Thirsty for God Jn 7:37-39

On the last day of the feast Jesus stood and cried saying, “If any one is thirsty, let him come to me and drink. He who believes on me, as the Scripture has said, out of his belly shall flow rivers of living water. (But he said this about the Holy Spirit, which they who believed on him should receive; for the Holy Spirit was not yet given, because Jesus was not yet glorified”.)

John 7:37-39

Let me explain the context of this passage.

Water in the wilderness

Sacred festivals (many of them held in Jerusalem, where the Jewish temple was located) were important elements of Jewish religion at the time of Jesus. The Feast of Tabernacles (the one mentioned in the story) celebrated the wanderings of the Children of Israel in the wilderness after they left Egypt. It was also known as the Feast of Booths. Participants lived in booths, or tents, for a week, to remind themselves that their forefathers lived like this as they wandered, under the leadership of Moses. On each of the first six days one of the priests would solemnly pour offerings of water and wine on the altar. As the people watched they would recall that God provided for ancient Israel. He had always been with them, as long as they had obeyed His word and welcomed his presence. God is good. He never abandons those who trust in him. On the seventh day, there would be no such offerings. The obvious lesson was that, if God had not provided for water their ancestors, they would have perished.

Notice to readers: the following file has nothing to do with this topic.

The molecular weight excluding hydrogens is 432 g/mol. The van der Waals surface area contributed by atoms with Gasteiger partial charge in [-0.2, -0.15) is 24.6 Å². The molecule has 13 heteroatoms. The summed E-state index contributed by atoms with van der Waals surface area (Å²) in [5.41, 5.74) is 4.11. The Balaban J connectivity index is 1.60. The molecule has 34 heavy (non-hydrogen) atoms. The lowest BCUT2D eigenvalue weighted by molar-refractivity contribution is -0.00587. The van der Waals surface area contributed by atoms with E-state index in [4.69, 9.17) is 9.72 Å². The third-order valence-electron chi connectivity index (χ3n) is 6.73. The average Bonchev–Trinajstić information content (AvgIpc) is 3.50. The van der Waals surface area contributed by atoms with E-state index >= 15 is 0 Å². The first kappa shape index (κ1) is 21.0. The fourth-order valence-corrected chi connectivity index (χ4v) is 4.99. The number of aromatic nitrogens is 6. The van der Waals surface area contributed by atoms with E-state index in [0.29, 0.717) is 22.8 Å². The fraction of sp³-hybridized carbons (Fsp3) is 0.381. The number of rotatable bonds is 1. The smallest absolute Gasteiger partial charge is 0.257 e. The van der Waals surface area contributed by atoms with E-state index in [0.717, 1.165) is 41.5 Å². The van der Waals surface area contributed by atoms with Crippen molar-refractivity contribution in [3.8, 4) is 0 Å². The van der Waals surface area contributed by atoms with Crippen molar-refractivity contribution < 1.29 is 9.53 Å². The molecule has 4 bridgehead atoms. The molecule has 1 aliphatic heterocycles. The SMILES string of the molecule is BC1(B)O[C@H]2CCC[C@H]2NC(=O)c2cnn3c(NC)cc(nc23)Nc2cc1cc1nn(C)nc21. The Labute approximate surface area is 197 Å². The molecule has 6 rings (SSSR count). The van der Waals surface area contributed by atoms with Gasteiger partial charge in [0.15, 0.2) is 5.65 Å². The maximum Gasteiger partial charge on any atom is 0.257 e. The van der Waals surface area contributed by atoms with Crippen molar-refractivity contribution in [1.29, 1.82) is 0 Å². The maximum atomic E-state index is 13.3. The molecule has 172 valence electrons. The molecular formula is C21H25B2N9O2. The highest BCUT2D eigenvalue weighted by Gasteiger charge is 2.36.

The feast was a time of festivity, with gatherings of families and friends in a holiday atmosphere. After a week of celebration it was time to go home.

As Jesus stood watching the people going through the motions, he knew the effects of the party would wear off quickly once they left the charged environment of Jerusalem. When they parted company the crowds would drift back to the habitual residential neighbourhoods or farms, the same family situations, the same problems, habits, work pressures, studies, arguments and struggles. They would deal with the same issues in the usual way. Someone has said that the definition of “madness” is to keep approaching problems the same way and expect different results. Nothing gets better simply by wishing it. Problems do not go away because we close our eyes or look in the other direction. Good health, family stability, personal integrity and spiritual wholeness do not happen just because we hope they will. So, the crowds would go back to the mediocre existence from which they had come and take up where they had left off. In a year’s time, they would get ready and return to Jerusalem, to go through the same ceremonies all over again. After a while, it was bound to feel futile.